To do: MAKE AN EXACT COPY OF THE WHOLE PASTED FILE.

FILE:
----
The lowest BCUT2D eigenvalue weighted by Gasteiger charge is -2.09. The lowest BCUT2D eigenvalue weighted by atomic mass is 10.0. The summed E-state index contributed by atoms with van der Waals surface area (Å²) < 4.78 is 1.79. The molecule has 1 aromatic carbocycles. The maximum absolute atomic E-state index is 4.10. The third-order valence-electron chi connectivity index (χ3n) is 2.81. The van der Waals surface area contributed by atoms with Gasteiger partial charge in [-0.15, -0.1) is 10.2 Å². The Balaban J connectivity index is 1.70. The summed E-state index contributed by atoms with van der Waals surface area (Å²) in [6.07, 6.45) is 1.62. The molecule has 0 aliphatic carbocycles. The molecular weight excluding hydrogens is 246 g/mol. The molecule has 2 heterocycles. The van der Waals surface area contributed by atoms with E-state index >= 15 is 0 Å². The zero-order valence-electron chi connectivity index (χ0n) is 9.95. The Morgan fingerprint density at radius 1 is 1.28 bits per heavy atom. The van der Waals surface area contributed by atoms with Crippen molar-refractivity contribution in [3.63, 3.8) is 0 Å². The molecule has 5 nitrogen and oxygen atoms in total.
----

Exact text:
The lowest BCUT2D eigenvalue weighted by Gasteiger charge is -2.09. The lowest BCUT2D eigenvalue weighted by atomic mass is 10.0. The summed E-state index contributed by atoms with van der Waals surface area (Å²) < 4.78 is 1.79. The molecule has 1 aromatic carbocycles. The maximum absolute atomic E-state index is 4.10. The third-order valence-electron chi connectivity index (χ3n) is 2.81. The van der Waals surface area contributed by atoms with Gasteiger partial charge in [-0.15, -0.1) is 10.2 Å². The Balaban J connectivity index is 1.70. The summed E-state index contributed by atoms with van der Waals surface area (Å²) in [6.07, 6.45) is 1.62. The molecule has 0 aliphatic carbocycles. The molecular weight excluding hydrogens is 246 g/mol. The molecule has 2 heterocycles. The van der Waals surface area contributed by atoms with E-state index >= 15 is 0 Å². The zero-order valence-electron chi connectivity index (χ0n) is 9.95. The Morgan fingerprint density at radius 1 is 1.28 bits per heavy atom. The van der Waals surface area contributed by atoms with Crippen molar-refractivity contribution in [3.63, 3.8) is 0 Å². The molecule has 5 nitrogen and oxygen atoms in total.